With so many deadlift and pulling (snatch and clean pull) variations to choose from, it can often be overwhelming which one to choose based on your needs, weaknesses, and individual goals. The deficit deadlift is a great deadlift variation for those of us who struggle with back strength (lower), trouble separating the barbell from the floor in the initial pulling phases, or simply lacking strength and bar speed to accelerate the barbell towards the latter aspects of the pull.
Therefore, in this article we will discuss the five benefits (reasons) why you should give these a try and help you start integrating them on a regular basis.
Deficit Deadlift Exercise Demo
This exercise can be done using a wide array bars or deadlift variations making is a simple and effective deadlift and pulling technique for nearly every athlete. Note, that deficit deadlifts can also be “integrated” into weightlifting training, often seen as specific snatch/clean pulls/deadlifts.
Benefits of the Deficit Deadlift
Below are five benefits one can expect from performing deficit deadlifts, which can be done using a variety of block heights, rep schemes, and loading.
Increased Leg Strength and Drive
Deficit deadlifts, and other pulls (like deficit snatch and clean pulls) are done regularly in powerlifting and weightlifting training sessions. One purpose is to increase a lifter’s usage of the legs and hips in the movement, made necessary by the increased joint flexion of the ankles, knees, and hips (due to the increased range of motion). By doing so, a lifter must increase knee flexion and in turn increasing quadriceps involvement, which can be a great mover of loads off the floor in the setup of the deadlift/clean.
Lower Back and Posterior Chain Strength
Due to the increased joint flexion of the hips, the lifter must sit deeper into their start position and potentially have a greater torso lean in the pull. By doing this the need for lower back and posterior chain strength and health is key to avoid excessive spinal roundage at the lumbar spine. By increasing the range of motion, you force a lifter to develop maximal tension and strength at the end ranges which will help develop posterior chain and lower/middle back strength.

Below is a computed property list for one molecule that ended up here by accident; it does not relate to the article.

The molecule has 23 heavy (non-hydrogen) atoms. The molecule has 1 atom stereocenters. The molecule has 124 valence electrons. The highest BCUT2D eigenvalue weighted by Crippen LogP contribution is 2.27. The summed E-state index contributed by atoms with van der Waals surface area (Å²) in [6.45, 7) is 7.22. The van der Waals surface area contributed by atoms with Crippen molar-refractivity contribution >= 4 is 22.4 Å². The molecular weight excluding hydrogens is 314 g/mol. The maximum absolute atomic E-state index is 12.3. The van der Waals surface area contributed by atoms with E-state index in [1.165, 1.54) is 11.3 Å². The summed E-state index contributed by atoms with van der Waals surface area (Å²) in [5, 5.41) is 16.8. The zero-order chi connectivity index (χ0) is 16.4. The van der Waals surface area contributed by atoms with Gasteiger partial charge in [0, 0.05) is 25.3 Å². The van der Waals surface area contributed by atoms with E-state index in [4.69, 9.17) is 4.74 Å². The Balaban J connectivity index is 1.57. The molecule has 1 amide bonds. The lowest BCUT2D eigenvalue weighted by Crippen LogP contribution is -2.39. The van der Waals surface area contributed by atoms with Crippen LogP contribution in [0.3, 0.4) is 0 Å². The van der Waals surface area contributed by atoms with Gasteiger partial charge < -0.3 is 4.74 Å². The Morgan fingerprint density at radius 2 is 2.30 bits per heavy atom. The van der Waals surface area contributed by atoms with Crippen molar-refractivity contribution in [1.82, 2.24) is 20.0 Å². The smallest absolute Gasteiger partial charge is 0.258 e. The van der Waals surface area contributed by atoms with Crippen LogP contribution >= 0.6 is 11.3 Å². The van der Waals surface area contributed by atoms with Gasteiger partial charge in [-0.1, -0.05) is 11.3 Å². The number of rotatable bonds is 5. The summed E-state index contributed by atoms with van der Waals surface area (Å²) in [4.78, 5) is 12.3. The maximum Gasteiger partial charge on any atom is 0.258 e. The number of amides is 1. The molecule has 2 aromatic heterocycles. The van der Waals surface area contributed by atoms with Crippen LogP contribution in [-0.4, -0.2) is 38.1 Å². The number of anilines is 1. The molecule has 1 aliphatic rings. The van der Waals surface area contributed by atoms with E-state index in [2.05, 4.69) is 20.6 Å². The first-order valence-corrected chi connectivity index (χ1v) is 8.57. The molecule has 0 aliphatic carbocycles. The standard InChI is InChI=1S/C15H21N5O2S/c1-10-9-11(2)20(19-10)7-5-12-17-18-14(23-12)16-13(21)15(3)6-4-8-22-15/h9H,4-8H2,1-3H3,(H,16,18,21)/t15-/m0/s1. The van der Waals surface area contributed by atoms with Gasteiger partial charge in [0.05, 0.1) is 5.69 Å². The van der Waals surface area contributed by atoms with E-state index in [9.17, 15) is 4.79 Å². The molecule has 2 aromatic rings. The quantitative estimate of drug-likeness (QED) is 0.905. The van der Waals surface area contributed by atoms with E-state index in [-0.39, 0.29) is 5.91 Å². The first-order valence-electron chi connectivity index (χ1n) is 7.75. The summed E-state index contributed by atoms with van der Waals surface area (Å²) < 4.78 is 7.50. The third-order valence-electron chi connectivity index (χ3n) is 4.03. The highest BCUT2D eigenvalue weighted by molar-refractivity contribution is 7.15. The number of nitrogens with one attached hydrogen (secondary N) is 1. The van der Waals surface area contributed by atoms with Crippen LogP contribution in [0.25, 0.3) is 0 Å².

Greater Force Production
Accelerating the barbell from the floor in the deadlift is key to gaining some sort of momentum going into a sticking point. By increasing the range of motion by a deficit, the lifter must work to accelerate loads from a very closed joint angle, which will significantly make lifts like the deficit deadlift harder. By increasing strength at deeper ranges, you can engage more muscle fibers and be more likely to exert great force at latter stages in the pull.
Better Set Up
The practical takeaway from all of the above biomechanical and physiological benefits is that they all will enable a lifter to gain greater strength, balance, and control in the set up, which is critical for strong and safe pulls. Increased posterior chain strength, greater leg drive, stronger lower backs, and a general ability to promote more force will most certainly positively impact performance.
Greater Time Under Tension (TUT)
Longer ranges of motion inherently have a longer time to completion, which is key when looking at increasing a lifter’s strength and muscle mass. Whether done with tempos at a purposeful slow pace or heavier pulls that involve a long and slow “grind”, deficit deadlifts can increase time under tension demands.
Deadlift More Weight!
Below is a comprehensive listing of articles and resources that you can use to boost your deadlift, upgrade your training programs, and increase your efficiency as a puller!
- 4 Ways to Improve Your Deadlift Lockout
- How to Deadlift 500+ Pounds…
- Here’s Why You Should Explore the Sumo Deadlift
Featured Image: @saszy_boy on Instagram
Editor’s Note: Jack Lovett, Owner of Spartan Performance and BarBend reader, had the following to add after reading the above article:
“These are ideal for a lifter who is weak off the floor as the bar will be moving with momentum as it passes the normal starting position for a deadlift from the floor. If these go up, I guarantee your lift from the floor will too.
They do however require a more challenging set up/start position. Thus I won’t use them with all athletes, especially those with mobility issues.
A variation I personally love is the snatch grip deficit deadlift, though straps are recommended as the load exceeds grip.”